Postgraduate Course: Introduction to Education and International Development (EDUA11436)
|School||Moray House School of Education and Sport
||College||College of Arts, Humanities and Social Sciences
|Credit level (Normal year taken)||SCQF Level 11 (Postgraduate)
||Availability||Available to all students
|Summary||This course encourages students to explore the contours of the debates around the relationship between education and international development; if there is one, to what extent and what types of education for what types of development. By exploring development theories, the course then analyses the mechanisms and actors within the field of Education and their impacts on Development
This is an interdisciplinary course, which, while focusing on the field of Education and Development, draws on the parent disciplines of Sociology, International Development & Relations, and Human Geography. Across the duration of the course, we will explore the different development theories and hegemonic norms, including human capital theory, modernization theory, capabilities theory, and post-development theory.
The course begins by building a strong theoretical foundation to be applied to the analysis of development practices in education and related to sustainable development goals. Students will have opportunities to explore case studies that highlight different practices, actors, and challenges in the field of education and development. This includes gender equality, environmental issues, peacebuilding and language of instruction, and their interaction with education and development.
Key literature and scholars of the field will be interrogated to develop an understanding of the contours of the main debates and inform the analysis. By the end of the course, students will be able to think critically about the challenges posed to and the potential of education to assist in international development from different approaches and theoretical frames, in light of different contexts and practices.
Entry Requirements (not applicable to Visiting Students)
||Other requirements|| None
Information for Visiting Students
|High Demand Course?
Course Delivery Information
|Academic year 2022/23, Available to all students (SV1)
|Learning and Teaching activities (Further Info)
Lecture Hours 11,
Seminar/Tutorial Hours 11,
Formative Assessment Hours 2,
Summative Assessment Hours 1,
Programme Level Learning and Teaching Hours 4,
Directed Learning and Independent Learning Hours
|Assessment (Further Info)
|Additional Information (Assessment)
Class debate plan LO: 2, 4, «br /»
1. 70% 3,000-word Essay - LO: 1, 3, 5«br /»
2. 30% Oral class team-based debate - LO: 2, 4, 5«br /»
Both assignments need to be passed to complete the whole course, in order to reflect the success of all learning objectives.«br /»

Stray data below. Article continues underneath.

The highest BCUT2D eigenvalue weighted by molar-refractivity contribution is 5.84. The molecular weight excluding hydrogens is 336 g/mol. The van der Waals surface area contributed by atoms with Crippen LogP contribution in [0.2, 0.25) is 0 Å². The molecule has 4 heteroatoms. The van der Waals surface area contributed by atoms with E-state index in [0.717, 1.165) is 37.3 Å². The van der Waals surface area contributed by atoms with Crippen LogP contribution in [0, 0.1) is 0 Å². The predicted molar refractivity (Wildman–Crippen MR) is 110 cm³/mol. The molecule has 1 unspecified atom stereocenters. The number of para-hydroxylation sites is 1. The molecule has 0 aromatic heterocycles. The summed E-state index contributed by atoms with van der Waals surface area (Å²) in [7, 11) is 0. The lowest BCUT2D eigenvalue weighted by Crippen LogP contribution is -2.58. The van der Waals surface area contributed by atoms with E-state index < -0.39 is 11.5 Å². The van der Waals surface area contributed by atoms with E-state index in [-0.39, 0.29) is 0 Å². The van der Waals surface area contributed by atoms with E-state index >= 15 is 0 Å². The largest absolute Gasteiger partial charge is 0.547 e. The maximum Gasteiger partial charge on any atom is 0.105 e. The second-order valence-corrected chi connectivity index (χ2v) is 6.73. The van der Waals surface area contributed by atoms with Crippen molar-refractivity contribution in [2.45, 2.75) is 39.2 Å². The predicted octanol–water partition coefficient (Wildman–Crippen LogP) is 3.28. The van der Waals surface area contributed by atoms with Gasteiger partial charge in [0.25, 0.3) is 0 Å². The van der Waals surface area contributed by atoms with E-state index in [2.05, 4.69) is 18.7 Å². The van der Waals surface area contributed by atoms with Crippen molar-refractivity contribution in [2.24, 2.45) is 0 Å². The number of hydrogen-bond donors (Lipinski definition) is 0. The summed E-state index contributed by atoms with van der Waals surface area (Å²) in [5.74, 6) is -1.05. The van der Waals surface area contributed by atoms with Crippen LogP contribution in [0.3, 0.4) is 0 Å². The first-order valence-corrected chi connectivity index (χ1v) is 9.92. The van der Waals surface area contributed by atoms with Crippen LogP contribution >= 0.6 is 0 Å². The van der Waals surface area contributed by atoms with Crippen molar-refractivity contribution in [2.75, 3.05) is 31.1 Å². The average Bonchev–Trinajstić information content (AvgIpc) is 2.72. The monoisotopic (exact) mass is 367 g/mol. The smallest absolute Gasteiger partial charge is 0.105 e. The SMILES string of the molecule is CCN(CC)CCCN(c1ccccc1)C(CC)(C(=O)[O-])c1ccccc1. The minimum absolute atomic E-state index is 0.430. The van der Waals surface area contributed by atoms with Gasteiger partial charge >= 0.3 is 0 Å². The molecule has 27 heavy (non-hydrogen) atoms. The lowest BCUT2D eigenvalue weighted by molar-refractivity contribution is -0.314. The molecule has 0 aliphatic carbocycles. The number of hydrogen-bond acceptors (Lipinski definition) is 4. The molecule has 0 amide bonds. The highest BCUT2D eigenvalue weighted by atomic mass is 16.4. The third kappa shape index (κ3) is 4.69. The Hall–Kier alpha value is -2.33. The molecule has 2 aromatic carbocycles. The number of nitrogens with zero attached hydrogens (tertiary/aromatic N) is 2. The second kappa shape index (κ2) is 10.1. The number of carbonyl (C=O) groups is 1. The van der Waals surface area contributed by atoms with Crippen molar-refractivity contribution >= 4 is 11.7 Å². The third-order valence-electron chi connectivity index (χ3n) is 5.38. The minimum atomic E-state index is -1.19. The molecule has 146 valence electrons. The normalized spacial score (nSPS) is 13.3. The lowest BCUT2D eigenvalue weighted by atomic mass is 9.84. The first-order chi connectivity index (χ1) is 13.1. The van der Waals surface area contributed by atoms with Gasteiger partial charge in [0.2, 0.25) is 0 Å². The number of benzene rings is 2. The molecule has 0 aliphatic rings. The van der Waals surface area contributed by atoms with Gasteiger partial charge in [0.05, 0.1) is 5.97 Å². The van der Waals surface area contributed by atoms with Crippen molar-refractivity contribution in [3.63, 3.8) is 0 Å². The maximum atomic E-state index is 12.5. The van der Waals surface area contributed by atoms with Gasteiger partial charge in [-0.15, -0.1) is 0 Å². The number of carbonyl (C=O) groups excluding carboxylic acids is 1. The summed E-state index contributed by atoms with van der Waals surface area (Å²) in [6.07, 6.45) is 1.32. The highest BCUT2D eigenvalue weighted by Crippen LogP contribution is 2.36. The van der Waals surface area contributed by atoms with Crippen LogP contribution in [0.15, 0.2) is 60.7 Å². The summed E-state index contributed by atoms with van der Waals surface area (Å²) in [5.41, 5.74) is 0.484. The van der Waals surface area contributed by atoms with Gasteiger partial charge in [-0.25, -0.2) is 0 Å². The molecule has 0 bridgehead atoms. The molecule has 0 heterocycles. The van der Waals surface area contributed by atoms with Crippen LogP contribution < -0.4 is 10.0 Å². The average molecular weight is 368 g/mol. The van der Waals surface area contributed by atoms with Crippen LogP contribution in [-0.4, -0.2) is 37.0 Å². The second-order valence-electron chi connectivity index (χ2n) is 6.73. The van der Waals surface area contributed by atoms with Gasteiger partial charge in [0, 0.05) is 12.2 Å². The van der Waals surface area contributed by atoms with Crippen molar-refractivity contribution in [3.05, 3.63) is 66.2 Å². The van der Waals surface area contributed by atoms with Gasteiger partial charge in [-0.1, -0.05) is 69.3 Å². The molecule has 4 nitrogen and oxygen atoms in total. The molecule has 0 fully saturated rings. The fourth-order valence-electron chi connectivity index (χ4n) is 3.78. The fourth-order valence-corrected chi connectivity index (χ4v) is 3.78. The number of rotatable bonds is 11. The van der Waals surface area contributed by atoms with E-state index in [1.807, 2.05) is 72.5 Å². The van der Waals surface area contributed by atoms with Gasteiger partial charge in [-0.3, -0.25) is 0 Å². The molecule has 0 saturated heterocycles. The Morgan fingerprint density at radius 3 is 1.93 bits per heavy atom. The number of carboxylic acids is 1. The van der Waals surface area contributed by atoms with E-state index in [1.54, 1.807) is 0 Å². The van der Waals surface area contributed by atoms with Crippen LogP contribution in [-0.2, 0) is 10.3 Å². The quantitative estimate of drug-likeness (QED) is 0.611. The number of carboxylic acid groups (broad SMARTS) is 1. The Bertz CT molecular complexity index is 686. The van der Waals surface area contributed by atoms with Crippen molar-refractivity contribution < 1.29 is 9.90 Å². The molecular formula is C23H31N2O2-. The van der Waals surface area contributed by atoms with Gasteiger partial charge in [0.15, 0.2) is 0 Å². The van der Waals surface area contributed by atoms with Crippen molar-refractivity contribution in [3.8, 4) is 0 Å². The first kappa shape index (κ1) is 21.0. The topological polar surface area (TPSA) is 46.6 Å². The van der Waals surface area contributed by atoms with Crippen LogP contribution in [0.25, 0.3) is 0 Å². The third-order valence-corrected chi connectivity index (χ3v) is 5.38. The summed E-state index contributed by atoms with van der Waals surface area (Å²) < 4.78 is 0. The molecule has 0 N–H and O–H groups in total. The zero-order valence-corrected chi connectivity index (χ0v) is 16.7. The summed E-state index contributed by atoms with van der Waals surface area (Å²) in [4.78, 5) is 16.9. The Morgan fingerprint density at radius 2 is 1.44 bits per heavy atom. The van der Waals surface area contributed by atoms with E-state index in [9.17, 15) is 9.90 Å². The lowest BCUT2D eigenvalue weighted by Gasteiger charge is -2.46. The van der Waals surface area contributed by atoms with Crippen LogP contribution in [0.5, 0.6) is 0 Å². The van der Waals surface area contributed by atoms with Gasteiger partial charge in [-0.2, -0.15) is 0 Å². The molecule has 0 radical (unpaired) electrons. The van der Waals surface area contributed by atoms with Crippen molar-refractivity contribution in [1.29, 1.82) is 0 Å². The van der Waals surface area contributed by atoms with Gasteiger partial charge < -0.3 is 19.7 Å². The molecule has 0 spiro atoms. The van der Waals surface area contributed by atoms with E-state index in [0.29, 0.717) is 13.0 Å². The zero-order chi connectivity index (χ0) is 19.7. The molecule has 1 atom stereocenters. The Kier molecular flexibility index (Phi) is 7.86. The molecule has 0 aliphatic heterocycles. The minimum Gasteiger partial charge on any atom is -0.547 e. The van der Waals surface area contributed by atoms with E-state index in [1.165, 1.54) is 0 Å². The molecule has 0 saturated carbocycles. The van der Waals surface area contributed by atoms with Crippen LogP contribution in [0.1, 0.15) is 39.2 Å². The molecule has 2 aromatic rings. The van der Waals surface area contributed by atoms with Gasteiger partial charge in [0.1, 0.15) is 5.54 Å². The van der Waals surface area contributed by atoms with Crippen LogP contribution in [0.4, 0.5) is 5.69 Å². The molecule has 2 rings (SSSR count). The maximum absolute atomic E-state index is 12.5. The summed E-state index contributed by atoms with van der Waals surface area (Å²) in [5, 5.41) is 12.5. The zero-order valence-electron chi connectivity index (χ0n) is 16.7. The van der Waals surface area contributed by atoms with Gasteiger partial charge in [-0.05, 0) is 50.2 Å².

Class debate plan - Turn it in submission written formative feedback.
Class debate - Written feedback to marking criteria and summative grade (team grade)
Essay - Written feedback to marking criteria and summative grade.
|No Exam Information
On completion of this course, the student will be able to:
- Critically evaluate the various concepts and theories of international development with reference to education.
- Demonstrate a critical understanding of the interacting roles, dynamics, power, and institutions of international development with reference to education.
- Apply critical awareness and nuance when analysing the relationship between education and development and other SDGs such as gender equality, peacebuilding, and livelihood, interrogating the available evidence and logics.
- Confidently, sensitively, and reflexively apply concepts and knowledge to the analysis of education and development case-studies engaging in the context (history, complexity, geopolitics) through an intersectoral lens.
- Interrogate their knowledge and understanding to critically locate and justify a personal position in relation to debates in education and development.
|Chisolm, L. & Steiner-Khamsi, G. (Eds.). (2009). South-south cooperation in education and development. New York, NY: Teachers College Press. |
Escobar, A. (1995). Encountering Development: The making and unmaking of the Third World. Princeton University Press: Princeton New Jersey.
Esteva, G., Salvatore, J. B., & Philipp, B. (2013). The future of development: a radical manifesto. Policy Press: Bristol
McCowan, T. & Unterhalter, E. (2012). Education and International Development: An Introduction. Bloomsbury Academic: London/Oxford/New York/New Dheli/Sydney
Sen, A. (2001). Development as freedom. Oxford Paperbacks.
Tikly, L. 2020. Education for Sustainable Development in the Postcolonial World: Towards a Transformative Agenda for Africa
|Graduate Attributes and Skills
||* Inquisitive and open to new ideas, including those that differ from personal history and experience
* Proactive in seeking, receiving and incorporating feedback to improve future communications, activities, and assessments
|Course organiser||Dr Lindsey Horner
|Course secretary||Miss Mariana Duarte